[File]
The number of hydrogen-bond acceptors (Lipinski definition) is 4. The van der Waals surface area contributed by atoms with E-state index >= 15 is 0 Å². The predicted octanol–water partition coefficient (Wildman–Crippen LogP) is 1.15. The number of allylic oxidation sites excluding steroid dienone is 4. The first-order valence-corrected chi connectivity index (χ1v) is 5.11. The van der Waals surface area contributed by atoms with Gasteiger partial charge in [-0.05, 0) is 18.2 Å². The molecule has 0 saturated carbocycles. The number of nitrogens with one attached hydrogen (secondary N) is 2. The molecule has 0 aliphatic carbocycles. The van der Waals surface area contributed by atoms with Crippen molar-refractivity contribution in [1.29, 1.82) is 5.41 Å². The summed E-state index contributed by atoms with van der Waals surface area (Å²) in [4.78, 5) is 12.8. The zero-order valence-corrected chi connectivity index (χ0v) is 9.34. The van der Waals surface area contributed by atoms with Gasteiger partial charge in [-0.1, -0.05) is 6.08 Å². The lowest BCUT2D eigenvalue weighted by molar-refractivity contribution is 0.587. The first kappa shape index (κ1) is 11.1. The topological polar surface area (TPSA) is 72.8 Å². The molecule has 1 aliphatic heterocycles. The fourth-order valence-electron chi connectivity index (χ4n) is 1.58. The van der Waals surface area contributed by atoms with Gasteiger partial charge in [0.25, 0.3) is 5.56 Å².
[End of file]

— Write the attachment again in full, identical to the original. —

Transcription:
The number of hydrogen-bond acceptors (Lipinski definition) is 4. The van der Waals surface area contributed by atoms with E-state index >= 15 is 0 Å². The predicted octanol–water partition coefficient (Wildman–Crippen LogP) is 1.15. The number of allylic oxidation sites excluding steroid dienone is 4. The first-order valence-corrected chi connectivity index (χ1v) is 5.11. The van der Waals surface area contributed by atoms with Gasteiger partial charge in [-0.05, 0) is 18.2 Å². The molecule has 0 saturated carbocycles. The number of nitrogens with one attached hydrogen (secondary N) is 2. The molecule has 0 aliphatic carbocycles. The van der Waals surface area contributed by atoms with Crippen molar-refractivity contribution in [1.29, 1.82) is 5.41 Å². The summed E-state index contributed by atoms with van der Waals surface area (Å²) in [4.78, 5) is 12.8. The zero-order valence-corrected chi connectivity index (χ0v) is 9.34. The van der Waals surface area contributed by atoms with Gasteiger partial charge in [-0.1, -0.05) is 6.08 Å². The lowest BCUT2D eigenvalue weighted by molar-refractivity contribution is 0.587. The first kappa shape index (κ1) is 11.1. The topological polar surface area (TPSA) is 72.8 Å². The molecule has 1 aliphatic heterocycles. The fourth-order valence-electron chi connectivity index (χ4n) is 1.58. The van der Waals surface area contributed by atoms with Gasteiger partial charge in [0.25, 0.3) is 5.56 Å².